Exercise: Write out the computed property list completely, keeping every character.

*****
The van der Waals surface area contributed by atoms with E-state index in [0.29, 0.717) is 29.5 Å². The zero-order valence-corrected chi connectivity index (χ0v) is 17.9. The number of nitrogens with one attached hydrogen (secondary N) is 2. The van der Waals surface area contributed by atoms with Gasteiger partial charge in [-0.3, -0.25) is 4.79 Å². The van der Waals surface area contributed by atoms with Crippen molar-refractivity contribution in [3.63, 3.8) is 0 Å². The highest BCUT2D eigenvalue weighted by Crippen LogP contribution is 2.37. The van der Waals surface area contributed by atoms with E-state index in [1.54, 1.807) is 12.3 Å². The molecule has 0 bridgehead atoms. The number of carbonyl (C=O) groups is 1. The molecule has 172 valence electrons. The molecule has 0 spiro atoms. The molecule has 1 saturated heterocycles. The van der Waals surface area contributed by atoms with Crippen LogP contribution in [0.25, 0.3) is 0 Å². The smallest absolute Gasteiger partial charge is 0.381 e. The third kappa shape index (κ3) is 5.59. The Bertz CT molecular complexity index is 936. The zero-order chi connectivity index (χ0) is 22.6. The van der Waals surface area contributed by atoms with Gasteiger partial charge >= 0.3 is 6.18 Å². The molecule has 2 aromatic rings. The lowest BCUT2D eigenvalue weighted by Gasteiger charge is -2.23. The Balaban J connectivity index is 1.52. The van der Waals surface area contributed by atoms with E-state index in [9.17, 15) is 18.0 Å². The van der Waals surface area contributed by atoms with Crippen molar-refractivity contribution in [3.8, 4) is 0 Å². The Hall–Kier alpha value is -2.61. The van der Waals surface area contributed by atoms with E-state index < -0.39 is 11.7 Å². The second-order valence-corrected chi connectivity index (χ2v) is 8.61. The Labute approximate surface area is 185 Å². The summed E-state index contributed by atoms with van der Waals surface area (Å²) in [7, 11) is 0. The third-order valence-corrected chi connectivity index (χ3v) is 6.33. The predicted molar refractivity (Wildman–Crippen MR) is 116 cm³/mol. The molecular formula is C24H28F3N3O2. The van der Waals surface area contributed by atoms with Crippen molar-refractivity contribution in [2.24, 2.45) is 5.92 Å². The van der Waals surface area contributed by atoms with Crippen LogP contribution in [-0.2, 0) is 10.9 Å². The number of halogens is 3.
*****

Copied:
The van der Waals surface area contributed by atoms with E-state index in [0.29, 0.717) is 29.5 Å². The zero-order valence-corrected chi connectivity index (χ0v) is 17.9. The number of nitrogens with one attached hydrogen (secondary N) is 2. The van der Waals surface area contributed by atoms with Gasteiger partial charge in [-0.3, -0.25) is 4.79 Å². The van der Waals surface area contributed by atoms with Crippen molar-refractivity contribution in [3.63, 3.8) is 0 Å². The highest BCUT2D eigenvalue weighted by Crippen LogP contribution is 2.37. The van der Waals surface area contributed by atoms with E-state index in [1.54, 1.807) is 12.3 Å². The molecule has 0 bridgehead atoms. The number of carbonyl (C=O) groups is 1. The molecule has 172 valence electrons. The molecule has 0 spiro atoms. The molecule has 1 saturated heterocycles. The van der Waals surface area contributed by atoms with Crippen LogP contribution in [0.25, 0.3) is 0 Å². The smallest absolute Gasteiger partial charge is 0.381 e. The third kappa shape index (κ3) is 5.59. The Bertz CT molecular complexity index is 936. The zero-order chi connectivity index (χ0) is 22.6. The van der Waals surface area contributed by atoms with Gasteiger partial charge >= 0.3 is 6.18 Å². The molecule has 2 aromatic rings. The lowest BCUT2D eigenvalue weighted by Gasteiger charge is -2.23. The Balaban J connectivity index is 1.52. The van der Waals surface area contributed by atoms with E-state index in [9.17, 15) is 18.0 Å². The van der Waals surface area contributed by atoms with Crippen molar-refractivity contribution in [3.8, 4) is 0 Å². The Hall–Kier alpha value is -2.61. The van der Waals surface area contributed by atoms with E-state index < -0.39 is 11.7 Å². The second-order valence-corrected chi connectivity index (χ2v) is 8.61. The Labute approximate surface area is 185 Å². The summed E-state index contributed by atoms with van der Waals surface area (Å²) in [7, 11) is 0. The third-order valence-corrected chi connectivity index (χ3v) is 6.33. The predicted molar refractivity (Wildman–Crippen MR) is 116 cm³/mol. The molecular formula is C24H28F3N3O2. The van der Waals surface area contributed by atoms with Crippen molar-refractivity contribution in [2.24, 2.45) is 5.92 Å². The van der Waals surface area contributed by atoms with Crippen LogP contribution in [-0.2, 0) is 10.9 Å². The number of halogens is 3.